Here at Isle of Wight RFC, we’re aware of some of our members who have had direct involvement with the current pandemic, in one way or another. We’ve invited them to have a chat with us and tell us a bit more about what they’ve been doing and how they’re coping in these strange times. First up is club treasurer and current player Nick Joyce, whose relatively new business WightCBD has been helping out in an innovative way.
Q: Tell us a little about your business, WightCBD.
A: Well, WightCBD is based on the Island, selling CBD and other cannabis-based products, using Isle of Wight-grown hemp which makes us unique in the marketplace. https://www.wightcbd.com/
It’s been going pretty well, although things have obviously quietened down since the lockdown began. But that’s given us an opportunity to focus on our business plan and make some adjustments. We’d like to widen our audience, looking forward.
Q: When the COVID-19 virus took hold here, you saw an opportunity to help out. How did that come about?
It occurred to me that we have a laboratory which has been pharmaceutically ‘signed off’ with good manufacturing processes – a regulated and completely sanitary space, if you like. I asked our workers if it would be possible to use our facilities to manufacture and bottle hand sanitiser, especially as I found out that it has become easier to purchase industrial alcohol now. We’ve included CBD and aloe vera to make it that bit nicer on the hands.
It felt like a good thing to do, as the business is quiet at the moment. I couldn’t believe when I heard from friends on the NHS frontline that they didn’t have any hand sanitiser in their working environments. I could name two major departments at St Mary’s Hospital who had no hand sanitiser at all at the start of the outbreak.
It was a pleasure to donate and do something for those frontline workers; as a company, we appreciate what they do, as everyone does.
Q: Who else is your sanitiser for and how might they get some?
Basically anyone who is out there on the frontline and in need of hand sanitiser. For example, teacher friends of mine are going into work to look after key workers’ children and vulnerable children and putting themselves at risk, and some schools have reported great difficulty in sourcing hand sanitiser.
We’d also be happy to supply low income or vulnerable households for whom it’s not simple to just get to the shop and buy some. Some people have reached out to us. Anyone who needs this help can contact us on our Facebook page, or email firstname.lastname@example.org
We’ve delivered over 300 bottles across the Island so far. There are bigger companies doing bigger things of course, but we’re happy to play a small part in making this situation better.
Q: Thanks for what you’re doing! Switching our focus to the Isle of Wight RFC, you’re the club treasurer. How is lockdown and everything that goes with it affecting the club financially?
Obviously, like other rugby clubs, we lost a fair chunk of our season and quite a few home fixtures, which would have yielded significant bar income. We have been supported by the government and RFU though, for which we’re grateful. Prudent financial management over several years means the club’s on a firm financial footing, thankfully.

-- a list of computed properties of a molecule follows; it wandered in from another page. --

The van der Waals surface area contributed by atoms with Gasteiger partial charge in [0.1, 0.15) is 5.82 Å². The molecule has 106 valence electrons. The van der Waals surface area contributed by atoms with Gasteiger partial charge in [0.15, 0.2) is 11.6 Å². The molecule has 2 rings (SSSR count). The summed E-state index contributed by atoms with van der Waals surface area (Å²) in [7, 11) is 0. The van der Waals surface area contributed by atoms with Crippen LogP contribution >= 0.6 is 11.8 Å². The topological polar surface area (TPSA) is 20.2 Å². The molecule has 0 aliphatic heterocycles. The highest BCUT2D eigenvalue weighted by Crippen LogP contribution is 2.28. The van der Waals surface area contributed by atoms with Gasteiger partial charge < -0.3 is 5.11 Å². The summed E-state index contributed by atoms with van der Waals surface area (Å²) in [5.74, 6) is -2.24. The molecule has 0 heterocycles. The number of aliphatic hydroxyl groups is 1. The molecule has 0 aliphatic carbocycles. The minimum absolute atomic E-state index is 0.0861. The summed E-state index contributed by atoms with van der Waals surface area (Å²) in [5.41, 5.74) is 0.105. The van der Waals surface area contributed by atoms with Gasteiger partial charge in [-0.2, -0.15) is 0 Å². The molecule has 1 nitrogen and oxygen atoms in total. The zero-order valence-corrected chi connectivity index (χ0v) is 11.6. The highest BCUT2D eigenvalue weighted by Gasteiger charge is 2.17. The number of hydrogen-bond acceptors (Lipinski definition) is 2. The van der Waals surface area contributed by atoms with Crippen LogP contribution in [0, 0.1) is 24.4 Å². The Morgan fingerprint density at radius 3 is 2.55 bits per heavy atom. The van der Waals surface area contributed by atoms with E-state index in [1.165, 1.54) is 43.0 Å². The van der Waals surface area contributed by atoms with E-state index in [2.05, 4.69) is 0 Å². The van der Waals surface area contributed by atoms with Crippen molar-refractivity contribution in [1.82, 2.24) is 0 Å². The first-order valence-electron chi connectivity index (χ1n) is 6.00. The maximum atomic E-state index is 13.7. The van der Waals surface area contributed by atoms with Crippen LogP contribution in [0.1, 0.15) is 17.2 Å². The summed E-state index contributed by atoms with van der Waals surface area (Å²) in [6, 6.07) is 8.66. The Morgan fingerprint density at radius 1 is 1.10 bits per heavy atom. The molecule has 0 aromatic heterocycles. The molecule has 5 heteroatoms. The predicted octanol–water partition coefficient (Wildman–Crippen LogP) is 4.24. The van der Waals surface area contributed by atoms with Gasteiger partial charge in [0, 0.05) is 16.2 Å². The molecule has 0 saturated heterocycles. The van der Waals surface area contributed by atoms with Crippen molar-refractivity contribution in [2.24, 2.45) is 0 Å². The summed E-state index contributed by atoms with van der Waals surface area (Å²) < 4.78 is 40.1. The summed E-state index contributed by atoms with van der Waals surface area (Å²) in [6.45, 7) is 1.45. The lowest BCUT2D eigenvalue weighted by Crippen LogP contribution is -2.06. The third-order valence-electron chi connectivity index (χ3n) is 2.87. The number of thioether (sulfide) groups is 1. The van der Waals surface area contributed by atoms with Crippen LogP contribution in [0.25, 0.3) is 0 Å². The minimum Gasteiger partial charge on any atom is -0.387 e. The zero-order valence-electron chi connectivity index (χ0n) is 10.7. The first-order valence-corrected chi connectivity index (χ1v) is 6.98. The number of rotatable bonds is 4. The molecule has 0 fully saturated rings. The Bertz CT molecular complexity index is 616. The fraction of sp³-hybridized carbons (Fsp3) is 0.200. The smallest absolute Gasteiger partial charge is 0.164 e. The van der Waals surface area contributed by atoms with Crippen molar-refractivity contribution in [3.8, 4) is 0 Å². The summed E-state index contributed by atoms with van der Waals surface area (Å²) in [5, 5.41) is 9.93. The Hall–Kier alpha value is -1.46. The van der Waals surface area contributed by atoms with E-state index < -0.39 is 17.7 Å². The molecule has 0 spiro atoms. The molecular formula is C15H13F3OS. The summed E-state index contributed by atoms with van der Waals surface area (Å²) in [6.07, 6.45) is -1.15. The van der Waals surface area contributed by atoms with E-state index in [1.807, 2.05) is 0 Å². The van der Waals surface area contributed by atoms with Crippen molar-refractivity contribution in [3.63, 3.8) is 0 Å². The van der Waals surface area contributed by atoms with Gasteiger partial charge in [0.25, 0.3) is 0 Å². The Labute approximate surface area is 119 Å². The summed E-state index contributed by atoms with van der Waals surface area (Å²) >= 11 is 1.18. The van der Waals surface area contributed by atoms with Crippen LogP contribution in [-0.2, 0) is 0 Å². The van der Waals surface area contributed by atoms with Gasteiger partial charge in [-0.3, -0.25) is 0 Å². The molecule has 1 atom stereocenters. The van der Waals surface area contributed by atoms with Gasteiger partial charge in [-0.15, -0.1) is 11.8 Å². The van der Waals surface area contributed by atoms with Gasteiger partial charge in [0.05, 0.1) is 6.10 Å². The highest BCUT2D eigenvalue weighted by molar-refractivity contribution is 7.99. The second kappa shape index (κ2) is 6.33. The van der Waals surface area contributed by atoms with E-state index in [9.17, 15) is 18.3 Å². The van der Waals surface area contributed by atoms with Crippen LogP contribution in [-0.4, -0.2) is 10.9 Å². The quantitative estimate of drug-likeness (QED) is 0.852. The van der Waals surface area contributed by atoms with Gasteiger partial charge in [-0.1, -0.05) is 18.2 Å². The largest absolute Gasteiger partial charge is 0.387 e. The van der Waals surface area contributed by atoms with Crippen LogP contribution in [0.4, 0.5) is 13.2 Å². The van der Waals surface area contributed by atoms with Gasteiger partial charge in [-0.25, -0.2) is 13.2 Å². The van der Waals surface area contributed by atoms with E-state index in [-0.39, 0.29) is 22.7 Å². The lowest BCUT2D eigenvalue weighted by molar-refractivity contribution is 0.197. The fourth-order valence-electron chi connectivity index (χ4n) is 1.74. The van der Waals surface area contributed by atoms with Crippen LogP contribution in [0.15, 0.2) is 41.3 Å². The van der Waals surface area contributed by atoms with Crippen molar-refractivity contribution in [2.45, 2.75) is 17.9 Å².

I am a bit more concerned that ourselves and other clubs may lose some playing and/or social members as a result of this lockdown. People may drift away and lose interest, or it might take some time after restrictions are lifted to encourage them back. I’ve spoken to some of our membership, just to get a sense of who’s still working and who’s been furloughed, and so on. Obviously some people have been seriously financially impacted by this situation. Maybe our club committee can look at some flexibility in how we collect fees when rugby resumes.
Of course we’d like everyone to stay in touch, and as soon as it’s safe and responsible to do so, we’ll have a big social event or two to look forward to. We’d like those who can to keep playing their membership. Stay in touch; don’t become distant (pun intended!) But if anyone in our club is really struggling, they can let us know in confidence. At the moment, it’s more a case of what your club can do for you, rather than what you can do for your club.
Q: How are you personally finding the current lockdown?
It’s boring, isn’t it? I’m lucky to be fairly busy with work still, but it makes you appreciate all the things we’re missing. For example, I had some thoughts of retiring from playing rugby, but now I’m chomping at the bit to get back next season! People are missing simple things, like being able to go out for a coffee or a beer.
Q: What do you miss most about rugby and IWRFC?
Probably that feeling on a Saturday. Especially for a home game. Before the game, people arriving, then you play the game and win, lose or draw, it doesn’t really matter that much, because the beers still taste pretty good afterwards…
Q: Finally, a reason to be cheerful?
Life will go back to normal. Things will get better. The club will still be there. And we will plan big things for when we’re back. Big, silly social events! See you there.